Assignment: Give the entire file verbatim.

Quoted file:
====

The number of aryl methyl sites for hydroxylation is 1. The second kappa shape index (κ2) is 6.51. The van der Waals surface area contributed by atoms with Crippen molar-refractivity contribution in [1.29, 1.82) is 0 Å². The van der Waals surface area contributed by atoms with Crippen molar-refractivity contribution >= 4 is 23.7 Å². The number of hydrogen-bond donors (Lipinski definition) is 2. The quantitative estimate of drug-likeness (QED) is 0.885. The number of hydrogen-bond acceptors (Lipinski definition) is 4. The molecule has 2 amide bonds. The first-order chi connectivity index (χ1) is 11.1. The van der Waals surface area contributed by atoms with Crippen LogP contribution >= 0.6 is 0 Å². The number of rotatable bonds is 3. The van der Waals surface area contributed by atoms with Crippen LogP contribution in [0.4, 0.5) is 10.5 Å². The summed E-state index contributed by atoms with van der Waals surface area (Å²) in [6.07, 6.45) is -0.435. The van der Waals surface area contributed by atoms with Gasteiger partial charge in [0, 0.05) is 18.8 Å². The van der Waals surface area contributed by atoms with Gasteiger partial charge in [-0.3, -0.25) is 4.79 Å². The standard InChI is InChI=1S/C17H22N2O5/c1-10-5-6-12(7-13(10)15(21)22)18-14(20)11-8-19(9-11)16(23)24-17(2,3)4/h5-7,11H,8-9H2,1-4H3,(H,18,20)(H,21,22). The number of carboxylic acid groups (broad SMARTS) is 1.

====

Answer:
The number of aryl methyl sites for hydroxylation is 1. The second kappa shape index (κ2) is 6.51. The van der Waals surface area contributed by atoms with Crippen molar-refractivity contribution in [1.29, 1.82) is 0 Å². The van der Waals surface area contributed by atoms with Crippen molar-refractivity contribution >= 4 is 23.7 Å². The number of hydrogen-bond donors (Lipinski definition) is 2. The quantitative estimate of drug-likeness (QED) is 0.885. The number of hydrogen-bond acceptors (Lipinski definition) is 4. The molecule has 2 amide bonds. The first-order chi connectivity index (χ1) is 11.1. The van der Waals surface area contributed by atoms with Crippen LogP contribution >= 0.6 is 0 Å². The number of rotatable bonds is 3. The van der Waals surface area contributed by atoms with Crippen LogP contribution in [0.4, 0.5) is 10.5 Å². The summed E-state index contributed by atoms with van der Waals surface area (Å²) in [6.07, 6.45) is -0.435. The van der Waals surface area contributed by atoms with Gasteiger partial charge in [0, 0.05) is 18.8 Å². The van der Waals surface area contributed by atoms with Gasteiger partial charge in [-0.3, -0.25) is 4.79 Å². The standard InChI is InChI=1S/C17H22N2O5/c1-10-5-6-12(7-13(10)15(21)22)18-14(20)11-8-19(9-11)16(23)24-17(2,3)4/h5-7,11H,8-9H2,1-4H3,(H,18,20)(H,21,22). The number of carboxylic acid groups (broad SMARTS) is 1.